Photograph by Olga Potschernina
‘”Once Upon A Time In Kazimierz” is a novella told in staged photographs.
It portrays an episode in the life of a fictional Jewish family living in Krakow, Poland in the year 1930. Set in the historically Jewish neighborhood of Kazimierz, the series was inspired by visits to Krakow, where my wife, Ewa, grew up and attended university. This is also not far from where many of my own East European Jewish ancestors lived before immigrating to America around 1900. The project is my attempt to visually weave together narrative fiction with strands of both cultural and family history, while paying homage to painters I love: Vermeer, Rembrandt, Van Gogh, Balthus, and Di Chirico, as well as photographers like Bill Brandt.
Dreamlike and poetic in style, “Once Upon A Time In Kazimierz” tells a tale primarily of loss. Death, the fraying of family bonds, and feelings of grief haunt many of the images, but these are also punctuated by moments of love, longing, and tenderness. The neighborhood of Kazimierz itself is a metaphor for loss and decay. As described in 1935 by the Jewish historian, Meir Balaban, the Jews who were still remaining in the “once vibrant” neighborhood of Kazimierz were “only the poor and the ultra-conservative.” And while the series takes place some years before the death camps of the Holocaust, a growing darkness is apparent, along with the underlying awareness that most likely and tragically, the fates of all of the characters are doomed by history.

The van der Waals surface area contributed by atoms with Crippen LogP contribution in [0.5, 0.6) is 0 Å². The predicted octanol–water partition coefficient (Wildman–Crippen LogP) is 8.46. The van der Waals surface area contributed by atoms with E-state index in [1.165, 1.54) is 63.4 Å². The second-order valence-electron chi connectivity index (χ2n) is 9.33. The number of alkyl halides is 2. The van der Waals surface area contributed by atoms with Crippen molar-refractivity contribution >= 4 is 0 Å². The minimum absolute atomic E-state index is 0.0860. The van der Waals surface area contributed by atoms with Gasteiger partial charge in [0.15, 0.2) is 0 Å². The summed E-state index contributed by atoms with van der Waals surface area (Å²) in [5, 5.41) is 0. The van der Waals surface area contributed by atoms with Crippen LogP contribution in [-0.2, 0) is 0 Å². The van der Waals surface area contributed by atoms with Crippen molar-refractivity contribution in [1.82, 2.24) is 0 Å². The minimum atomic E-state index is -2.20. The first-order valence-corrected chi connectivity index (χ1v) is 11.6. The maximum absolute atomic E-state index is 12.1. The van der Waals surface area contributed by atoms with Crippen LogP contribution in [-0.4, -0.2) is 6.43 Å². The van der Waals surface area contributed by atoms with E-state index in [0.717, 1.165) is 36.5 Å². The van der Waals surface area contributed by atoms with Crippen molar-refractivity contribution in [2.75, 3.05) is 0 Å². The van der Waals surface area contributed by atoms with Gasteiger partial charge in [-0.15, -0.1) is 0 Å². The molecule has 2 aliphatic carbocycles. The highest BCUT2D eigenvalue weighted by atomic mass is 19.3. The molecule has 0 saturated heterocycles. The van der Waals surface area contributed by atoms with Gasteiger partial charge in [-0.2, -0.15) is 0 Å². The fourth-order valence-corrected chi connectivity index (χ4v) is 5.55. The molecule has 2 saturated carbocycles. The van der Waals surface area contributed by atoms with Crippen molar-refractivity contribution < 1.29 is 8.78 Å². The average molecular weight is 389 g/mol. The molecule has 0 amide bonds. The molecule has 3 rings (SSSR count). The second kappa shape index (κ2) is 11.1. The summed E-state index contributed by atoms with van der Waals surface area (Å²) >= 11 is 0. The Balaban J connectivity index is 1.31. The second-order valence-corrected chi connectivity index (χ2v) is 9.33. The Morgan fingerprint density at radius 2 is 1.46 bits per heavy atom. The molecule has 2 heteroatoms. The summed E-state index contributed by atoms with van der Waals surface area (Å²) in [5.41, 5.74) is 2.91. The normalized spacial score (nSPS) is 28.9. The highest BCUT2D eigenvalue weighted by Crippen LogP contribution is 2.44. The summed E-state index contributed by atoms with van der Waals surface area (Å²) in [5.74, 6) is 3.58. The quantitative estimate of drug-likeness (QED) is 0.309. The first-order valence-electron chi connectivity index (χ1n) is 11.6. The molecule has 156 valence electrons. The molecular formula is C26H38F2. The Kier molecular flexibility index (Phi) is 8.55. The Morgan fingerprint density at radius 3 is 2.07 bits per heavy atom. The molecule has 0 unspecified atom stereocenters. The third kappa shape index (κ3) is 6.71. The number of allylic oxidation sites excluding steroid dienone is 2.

Like “Hopper Meditations,” my previous series, the images in “Once Upon A Time In Kazimierz” were created by digitally marrying dollhouse–size dioramas with live models. First, I built, painted and photographed the sets in my studio. I then photographed the live models against a plain backdrop, and lastly, made the digital composites using Photoshop.
This way of working affords me control over the elements of set design, lighting, and composition. All of these aspects are significantly inspired by both the theater and cinema, as well as the artists I mentioned. While I strive to make the miniature sets as convincing as possible, they deviate just enough from reality to enhance the theatrical, slightly surreal mood of the piece.
In an attempt to both depart from—and build upon—”Hopper Meditations,” in which each image contained its own discrete story, all of the images in “Once Upon A Time In Kazimierz” are linked to a larger narrative arc. While I have a particular sequence of events in my own mind, I like to think of this story as open-ended, perhaps as movie stills from an unseen motion picture. Thus, each viewer is left to ponder and interpret each image, to fill in the gaps between the images, or to rearrange their chronological sequence. It is my hope that in this way, the pictures in “Once Upon A Time In Kazimierz” reflect the fleeting, fluid nature of both memory, and of dreams.’
Richard Tuschman for Lens Culture